In the text from Acts we read this morning, Paul has a vision – Borg writes, “a vivid subjective sense of momentarily seeing and hearing another reality. Borg writes, “We do not know how frequently Paul had such experiences. The Damascus Road was certainly one. He also speaks of another in Second Corinthians. Paul relates these visions and encounters with the Divine to not only his Jewish faith but to the person and connection with the Risen Christ, whom he first encounters in his vision on the Damascus Road. In that sense, Borg says, “Paul was not just a Jewish mystic, but a Jewish Christian mystic. …his mystical experience was the source of everything he became as a follower of Jesus.”

Richard Rohr speaks to this visioning and expanding belief in his discussions of Paul as well. He writes, “Paul learned the core of his spirituality from his Jewish tradition and was trying to teach it to what would become another religion called Christianity – which neither Jesus nor Paul foresaw or intended. Most people were not ready for Paul’s nondual way of thinking, and most Christians and Jews have interpreted his thinking in an entirely dualistic way, and even in antagonism to his own beloved Judaism.”

Christians continue to do that today, citing a dualistic, right/wrong belief structure they find in the teachings of Paul, focusing on the legalistic Pharisaic laws that are actually softened by Paul’s in a universal-ness of existence and belief. Rohr points out that too many Christians utilize Paul’s strong metaphors to blame, hate, and separate until ‘my truth’ becomes ‘the truth.”

We see this all the time in our world today, in our country today, in our churches today when we focus on who should be turned away rather than why we should welcome them in. Countries denying entry to some based on partisan ideology rather than our common humanity, profiling persons based on the color of their skin rather than the rule of law. Shaming persons because of the way they look rather than embracing them as sibling. Excluding persons from full participation in the church rather than embracing every child of God.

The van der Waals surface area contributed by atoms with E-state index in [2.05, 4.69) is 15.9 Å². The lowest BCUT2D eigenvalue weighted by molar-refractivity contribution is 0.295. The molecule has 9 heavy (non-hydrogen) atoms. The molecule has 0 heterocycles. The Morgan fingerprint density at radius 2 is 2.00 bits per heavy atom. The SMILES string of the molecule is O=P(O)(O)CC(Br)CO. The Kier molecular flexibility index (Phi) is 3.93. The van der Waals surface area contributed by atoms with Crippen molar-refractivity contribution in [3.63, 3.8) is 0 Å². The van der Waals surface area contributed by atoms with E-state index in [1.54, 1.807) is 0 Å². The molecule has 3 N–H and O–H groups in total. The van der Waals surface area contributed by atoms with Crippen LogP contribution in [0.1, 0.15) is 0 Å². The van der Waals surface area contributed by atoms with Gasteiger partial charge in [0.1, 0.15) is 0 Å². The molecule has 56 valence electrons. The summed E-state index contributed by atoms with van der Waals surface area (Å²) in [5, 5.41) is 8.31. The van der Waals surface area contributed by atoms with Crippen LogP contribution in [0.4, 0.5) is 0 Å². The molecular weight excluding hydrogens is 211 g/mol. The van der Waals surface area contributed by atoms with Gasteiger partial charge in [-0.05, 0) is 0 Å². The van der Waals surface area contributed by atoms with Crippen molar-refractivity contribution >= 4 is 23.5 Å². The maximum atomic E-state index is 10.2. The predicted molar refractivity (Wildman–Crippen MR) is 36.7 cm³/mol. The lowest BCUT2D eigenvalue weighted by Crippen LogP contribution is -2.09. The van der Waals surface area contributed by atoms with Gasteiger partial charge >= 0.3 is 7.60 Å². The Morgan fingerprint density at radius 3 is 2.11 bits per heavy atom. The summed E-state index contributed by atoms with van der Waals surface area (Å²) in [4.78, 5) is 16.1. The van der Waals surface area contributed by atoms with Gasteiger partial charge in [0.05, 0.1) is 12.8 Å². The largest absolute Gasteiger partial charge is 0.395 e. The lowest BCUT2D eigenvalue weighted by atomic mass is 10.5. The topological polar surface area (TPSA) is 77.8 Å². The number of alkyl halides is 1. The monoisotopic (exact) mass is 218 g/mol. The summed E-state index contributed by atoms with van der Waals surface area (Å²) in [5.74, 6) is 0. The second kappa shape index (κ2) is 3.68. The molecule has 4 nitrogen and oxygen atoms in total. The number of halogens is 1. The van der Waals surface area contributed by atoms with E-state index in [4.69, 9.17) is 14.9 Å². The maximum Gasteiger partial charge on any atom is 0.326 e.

Too many in the church use Paul’s writings to condemn and control when a deeper study of his work indicates his theology is the exact opposite! The “Mystery of the Crucifixion” Paul speaks of is about who is welcome not about who we can turn away. The mystic experiences of Paul are always an expanding vision of what is possible with the Divine. I would venture to say, this is true with all the mystics I have read and the ones I believe I have encountered. A mystical experience of the Divine Presence expands our understanding of the inclusive love of God…not a limiting of it. This understanding of a narrowing exclusive vision of God is far from the depths of Paul’s belief in and ever-expanding truth of the love of God. “I will show you a more excellent way” he says in Corinthians…the way of love.

James McGrath speaks to the expansive vision of God, “For the whole thrust of Paul’s writings has as its central pillar the conviction that God can enlarge God’s people and be still more inclusive than God had been in the past, even if it means setting aside commands previously given to God’s people.”

This understanding of Paul’s theology and vision is grounded in his writings as James Dunn points out in his book, The Theology of Paul the Apostle, “Paul’s counsel was that ‘each should be fully convinced in their own mind.” Clearly implying the right before God to decide what is appropriate conduct for oneself, even in regard to some cherished but controverted traditions governing social behavior. Paul also clearly accepted the inevitable corollary: that differing praxis would be the result. His point precisely is that two believers could have contrasting or even opposing convictions regarding appropriate conduct, and ‘both’ be acceptable to God. It was not necessary for the one to be wrong for the other to be right.”

Paul’s mystic encounter with the Divine left him with an expanded view and vision of God and God’s purposes. I believe we have lost that in our churches today. It is not Christianity that is no longer relevant or transformative in the world around us, it is that too much of the church has lost its vision of the ever-expanding inclusive nature of God. Too much of the church crammed God into its own little box of narrowness and legalism, of dualism, and right belief rather than an inclusive right relationship, an ever-expanding presence of the Divine encompassing all that is… all who exist, who carry that spark, that light of the creator.

This is who we are called to be as a church, to reclaim the inclusive nature of who we are as the church… not throw it out or walk away… as Followers of the Way of Jesus, as human beings; lovers of the world. It is who we are called to be as the community of faith…the church… lovers of all of it, the whole of existence, in compassion and grace. May it be so. May it be soon.
Amen.